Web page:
One year after Osama bin Laden's killing, Al Qaeda is in tatters

While his murderous ideology persists in pockets of the Middle East and beyond, Al Qaeda as it was understood after Sept. 11 has failed.

Mian Khursheed/Reuters
Children are seen through the window of a house under construction as they play cricket on the demolished site of a compound of Osama bin Laden in Abbottabad May 1, 2012. Al Qaeda leader bin Laden was killed almost a year ago, by a United States special operations military unit in a raid on his compound in Abbottabad.

Nearly 11 years ago, Osama bin Laden was on a high. His tight-knit band of terrorists wreaked havoc on the United States, taking down the twin icons of America's financial might in New York, striking at the main symbol of America's military power in Washington, and killing more than 3,000 people on American soil in the process.

In the years after Al Qaeda's attacks on the World Trade Center and the Pentagon, the Saudi Arabian jihadi could hardly believe his luck. His video messages of threats and bluster were broadcast around the world, and the US was soon drawn into a ruinous war in Iraq.

The conflict proved a recruiting magnet for his ideology, bringing hundreds of fighters from across the Arab world to a country in turmoil on the doorstep of his ultimate objective: Saudi Arabia, and its monarchy that he had come to despise.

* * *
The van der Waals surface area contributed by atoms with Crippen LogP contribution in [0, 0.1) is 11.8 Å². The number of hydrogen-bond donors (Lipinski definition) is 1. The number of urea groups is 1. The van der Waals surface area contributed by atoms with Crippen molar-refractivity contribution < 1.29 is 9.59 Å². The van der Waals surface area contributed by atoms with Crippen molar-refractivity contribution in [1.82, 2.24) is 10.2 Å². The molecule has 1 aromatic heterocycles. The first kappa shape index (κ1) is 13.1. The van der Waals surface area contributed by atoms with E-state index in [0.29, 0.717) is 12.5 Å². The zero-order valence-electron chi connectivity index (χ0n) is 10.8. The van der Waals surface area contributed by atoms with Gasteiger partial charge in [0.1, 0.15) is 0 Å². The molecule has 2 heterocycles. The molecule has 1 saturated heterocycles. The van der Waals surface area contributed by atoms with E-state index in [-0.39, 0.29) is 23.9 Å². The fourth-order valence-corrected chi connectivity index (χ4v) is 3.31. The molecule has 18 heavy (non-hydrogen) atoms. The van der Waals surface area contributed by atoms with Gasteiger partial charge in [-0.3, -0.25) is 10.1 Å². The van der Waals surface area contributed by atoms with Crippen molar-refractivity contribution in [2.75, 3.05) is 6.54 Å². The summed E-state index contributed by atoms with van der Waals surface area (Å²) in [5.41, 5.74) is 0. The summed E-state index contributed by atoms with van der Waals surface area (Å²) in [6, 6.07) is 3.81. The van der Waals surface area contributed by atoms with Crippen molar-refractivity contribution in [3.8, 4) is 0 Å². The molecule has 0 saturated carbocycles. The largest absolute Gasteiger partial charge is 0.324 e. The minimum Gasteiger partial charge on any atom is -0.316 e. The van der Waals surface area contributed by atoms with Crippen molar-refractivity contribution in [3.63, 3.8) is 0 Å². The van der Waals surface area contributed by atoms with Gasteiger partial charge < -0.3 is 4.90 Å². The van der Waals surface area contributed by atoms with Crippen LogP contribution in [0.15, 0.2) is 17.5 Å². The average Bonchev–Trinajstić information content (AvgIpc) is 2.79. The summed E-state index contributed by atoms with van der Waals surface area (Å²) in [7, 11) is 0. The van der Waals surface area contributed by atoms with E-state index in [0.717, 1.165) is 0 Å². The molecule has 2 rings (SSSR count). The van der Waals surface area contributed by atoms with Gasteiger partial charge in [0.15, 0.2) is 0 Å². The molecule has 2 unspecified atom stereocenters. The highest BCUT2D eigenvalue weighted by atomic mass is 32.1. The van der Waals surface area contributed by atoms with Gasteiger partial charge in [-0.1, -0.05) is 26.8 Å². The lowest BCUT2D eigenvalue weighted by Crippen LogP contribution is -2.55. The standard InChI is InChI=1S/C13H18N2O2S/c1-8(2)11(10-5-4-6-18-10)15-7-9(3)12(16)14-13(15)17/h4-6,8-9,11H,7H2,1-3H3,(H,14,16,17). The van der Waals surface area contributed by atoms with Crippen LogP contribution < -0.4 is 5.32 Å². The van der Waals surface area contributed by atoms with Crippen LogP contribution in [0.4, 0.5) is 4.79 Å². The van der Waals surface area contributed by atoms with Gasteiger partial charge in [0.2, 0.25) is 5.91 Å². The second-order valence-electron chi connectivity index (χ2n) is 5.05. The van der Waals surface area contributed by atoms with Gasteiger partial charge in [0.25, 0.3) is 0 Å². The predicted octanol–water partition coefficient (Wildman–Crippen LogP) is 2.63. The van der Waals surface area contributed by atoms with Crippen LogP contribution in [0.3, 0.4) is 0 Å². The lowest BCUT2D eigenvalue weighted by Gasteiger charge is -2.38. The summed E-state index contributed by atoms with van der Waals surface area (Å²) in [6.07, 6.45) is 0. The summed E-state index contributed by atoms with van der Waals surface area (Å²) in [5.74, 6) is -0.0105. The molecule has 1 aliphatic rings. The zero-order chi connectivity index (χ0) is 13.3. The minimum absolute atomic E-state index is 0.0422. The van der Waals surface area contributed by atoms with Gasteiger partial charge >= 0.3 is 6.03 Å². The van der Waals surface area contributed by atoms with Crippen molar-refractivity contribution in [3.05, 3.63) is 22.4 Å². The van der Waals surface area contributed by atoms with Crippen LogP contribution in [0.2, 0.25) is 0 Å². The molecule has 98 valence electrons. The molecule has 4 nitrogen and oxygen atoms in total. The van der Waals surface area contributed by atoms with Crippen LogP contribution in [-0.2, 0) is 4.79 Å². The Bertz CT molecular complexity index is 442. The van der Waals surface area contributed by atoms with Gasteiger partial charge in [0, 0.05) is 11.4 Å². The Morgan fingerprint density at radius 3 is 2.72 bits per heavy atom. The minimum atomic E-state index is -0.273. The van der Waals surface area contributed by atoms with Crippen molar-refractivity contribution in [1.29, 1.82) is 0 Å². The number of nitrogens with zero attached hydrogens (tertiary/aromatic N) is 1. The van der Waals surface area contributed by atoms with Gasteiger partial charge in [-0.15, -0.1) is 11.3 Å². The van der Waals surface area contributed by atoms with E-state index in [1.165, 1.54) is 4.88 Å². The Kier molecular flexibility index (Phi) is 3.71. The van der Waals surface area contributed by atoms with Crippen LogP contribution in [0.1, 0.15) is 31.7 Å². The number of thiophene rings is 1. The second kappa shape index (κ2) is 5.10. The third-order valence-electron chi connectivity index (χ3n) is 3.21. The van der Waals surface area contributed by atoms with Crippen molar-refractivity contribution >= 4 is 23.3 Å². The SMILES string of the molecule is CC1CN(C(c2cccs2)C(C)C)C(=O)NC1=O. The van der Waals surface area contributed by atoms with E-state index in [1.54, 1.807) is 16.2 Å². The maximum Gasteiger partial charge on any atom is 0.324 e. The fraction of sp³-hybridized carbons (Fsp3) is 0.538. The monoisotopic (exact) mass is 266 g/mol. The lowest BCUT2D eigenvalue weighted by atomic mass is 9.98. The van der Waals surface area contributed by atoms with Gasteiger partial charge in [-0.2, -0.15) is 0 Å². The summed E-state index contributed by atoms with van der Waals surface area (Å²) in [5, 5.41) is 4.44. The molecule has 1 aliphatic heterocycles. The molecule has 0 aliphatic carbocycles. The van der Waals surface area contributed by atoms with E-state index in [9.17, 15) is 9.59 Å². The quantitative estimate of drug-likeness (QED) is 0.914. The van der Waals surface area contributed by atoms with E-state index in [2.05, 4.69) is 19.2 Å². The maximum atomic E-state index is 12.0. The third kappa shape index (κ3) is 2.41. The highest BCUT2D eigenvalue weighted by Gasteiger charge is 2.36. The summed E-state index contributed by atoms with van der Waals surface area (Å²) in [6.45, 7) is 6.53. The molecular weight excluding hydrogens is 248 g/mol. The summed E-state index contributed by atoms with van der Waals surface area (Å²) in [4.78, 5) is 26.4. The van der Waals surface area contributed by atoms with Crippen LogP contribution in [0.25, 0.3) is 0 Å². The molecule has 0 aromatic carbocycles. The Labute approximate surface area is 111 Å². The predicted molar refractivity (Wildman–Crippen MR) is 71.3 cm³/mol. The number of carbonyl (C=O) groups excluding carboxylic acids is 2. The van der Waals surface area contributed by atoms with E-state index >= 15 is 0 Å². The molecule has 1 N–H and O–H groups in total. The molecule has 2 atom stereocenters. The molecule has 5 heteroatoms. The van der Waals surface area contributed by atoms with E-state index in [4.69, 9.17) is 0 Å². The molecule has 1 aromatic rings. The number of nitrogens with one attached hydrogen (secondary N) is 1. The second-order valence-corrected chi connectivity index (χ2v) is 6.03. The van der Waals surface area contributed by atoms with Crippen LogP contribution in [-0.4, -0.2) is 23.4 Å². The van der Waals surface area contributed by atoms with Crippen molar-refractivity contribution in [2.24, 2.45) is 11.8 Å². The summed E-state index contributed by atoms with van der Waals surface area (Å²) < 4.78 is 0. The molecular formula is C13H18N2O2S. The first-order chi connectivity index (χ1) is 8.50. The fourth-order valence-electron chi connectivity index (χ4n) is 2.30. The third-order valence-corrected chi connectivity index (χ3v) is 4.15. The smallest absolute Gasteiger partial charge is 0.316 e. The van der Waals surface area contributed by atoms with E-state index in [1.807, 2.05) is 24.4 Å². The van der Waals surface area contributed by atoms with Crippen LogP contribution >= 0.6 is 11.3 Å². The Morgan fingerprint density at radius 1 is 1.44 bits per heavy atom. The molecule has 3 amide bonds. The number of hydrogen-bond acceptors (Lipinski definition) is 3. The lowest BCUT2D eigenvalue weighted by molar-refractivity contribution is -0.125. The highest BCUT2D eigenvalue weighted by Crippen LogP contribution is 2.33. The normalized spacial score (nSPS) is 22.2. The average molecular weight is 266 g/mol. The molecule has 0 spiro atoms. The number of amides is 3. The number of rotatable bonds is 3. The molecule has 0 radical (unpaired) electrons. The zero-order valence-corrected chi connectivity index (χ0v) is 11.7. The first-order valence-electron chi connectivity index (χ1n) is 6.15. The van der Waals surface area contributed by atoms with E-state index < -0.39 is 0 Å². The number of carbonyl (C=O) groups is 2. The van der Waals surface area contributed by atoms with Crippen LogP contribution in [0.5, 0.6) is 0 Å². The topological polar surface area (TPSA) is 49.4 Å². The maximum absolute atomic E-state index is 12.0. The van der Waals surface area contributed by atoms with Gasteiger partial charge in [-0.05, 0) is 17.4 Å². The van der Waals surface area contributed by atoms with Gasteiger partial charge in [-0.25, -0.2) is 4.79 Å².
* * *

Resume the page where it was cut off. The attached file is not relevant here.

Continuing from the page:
He made gleeful predictions that the US "empire" would collapse, just as the Soviet Union had (jihadis like bin Laden liked to tell themselves that the war they helped wage against the Soviets in Afghanistan, not a bankrupt political system, is what caused the superpower to unravel) and that it was only a matter of time before the House of Saud would fall too, heralding the rise of the caliphate of his dreams.

Approval slips from 60-70 percent to 20-30 percent

But then it all went wrong, and badly. The unprecedented international security cooperation spawned by Al Qaeda attacks in the early and mid-2000s had led to the arrest and killing of lieutenant after lieutenant.

Bin Laden's acolytes in Iraq, with an almost nihilistic string of attacks on schools, on ambulances, and on Iraqis sleeping in their beds whose only crime was not sharing Al Qaeda's extreme vision for the world's future caused most of the Muslim world to recoil in horror. His redoubt in Afghanistan was lost, hundreds of his supporters were killed in airstrikes, and he was pushed into living in Pakistan, with the acquiescence of elements of that country's security services.

In the corners of the Muslim world where Al Qaeda had wrested control – parts of Iraq's Anbar province during the height of the war there, or in Afghanistan, or in spots in Yemen – they alienated local residents with arrogance and aggressive attempts to suppress the local tribal cultures. 

And while the Arab uprisings in Egypt, Tunisia, and elsewhere have threatened a regional order that bin Laden despised, the vast majority of regional citizens have rallied for a democratic voice, not for a medieval caliphate. Islamists will certainly be empowered by real democratic change in the region, but they will be those of the Muslim Brotherhood's brand, a group he despised.